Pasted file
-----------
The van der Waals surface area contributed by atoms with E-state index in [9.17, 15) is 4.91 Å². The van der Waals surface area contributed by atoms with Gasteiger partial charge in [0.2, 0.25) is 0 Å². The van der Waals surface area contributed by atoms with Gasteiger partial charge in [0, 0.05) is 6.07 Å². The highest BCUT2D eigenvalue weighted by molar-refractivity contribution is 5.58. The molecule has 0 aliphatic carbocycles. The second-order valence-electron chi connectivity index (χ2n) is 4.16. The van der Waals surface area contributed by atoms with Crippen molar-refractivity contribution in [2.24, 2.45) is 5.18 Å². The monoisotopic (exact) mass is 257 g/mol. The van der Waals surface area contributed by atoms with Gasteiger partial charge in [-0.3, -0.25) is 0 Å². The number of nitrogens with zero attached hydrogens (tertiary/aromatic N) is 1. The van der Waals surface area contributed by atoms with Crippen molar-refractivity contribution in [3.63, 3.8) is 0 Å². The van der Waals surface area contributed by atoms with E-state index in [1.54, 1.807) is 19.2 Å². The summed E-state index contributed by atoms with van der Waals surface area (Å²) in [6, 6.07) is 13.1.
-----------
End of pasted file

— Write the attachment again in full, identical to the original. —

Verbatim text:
The van der Waals surface area contributed by atoms with E-state index in [9.17, 15) is 4.91 Å². The van der Waals surface area contributed by atoms with Gasteiger partial charge in [0.2, 0.25) is 0 Å². The van der Waals surface area contributed by atoms with Gasteiger partial charge in [0, 0.05) is 6.07 Å². The highest BCUT2D eigenvalue weighted by molar-refractivity contribution is 5.58. The molecule has 0 aliphatic carbocycles. The second-order valence-electron chi connectivity index (χ2n) is 4.16. The van der Waals surface area contributed by atoms with Crippen molar-refractivity contribution in [2.24, 2.45) is 5.18 Å². The monoisotopic (exact) mass is 257 g/mol. The van der Waals surface area contributed by atoms with Gasteiger partial charge in [-0.3, -0.25) is 0 Å². The number of nitrogens with zero attached hydrogens (tertiary/aromatic N) is 1. The van der Waals surface area contributed by atoms with Crippen molar-refractivity contribution in [3.63, 3.8) is 0 Å². The van der Waals surface area contributed by atoms with E-state index in [1.54, 1.807) is 19.2 Å². The summed E-state index contributed by atoms with van der Waals surface area (Å²) in [6, 6.07) is 13.1.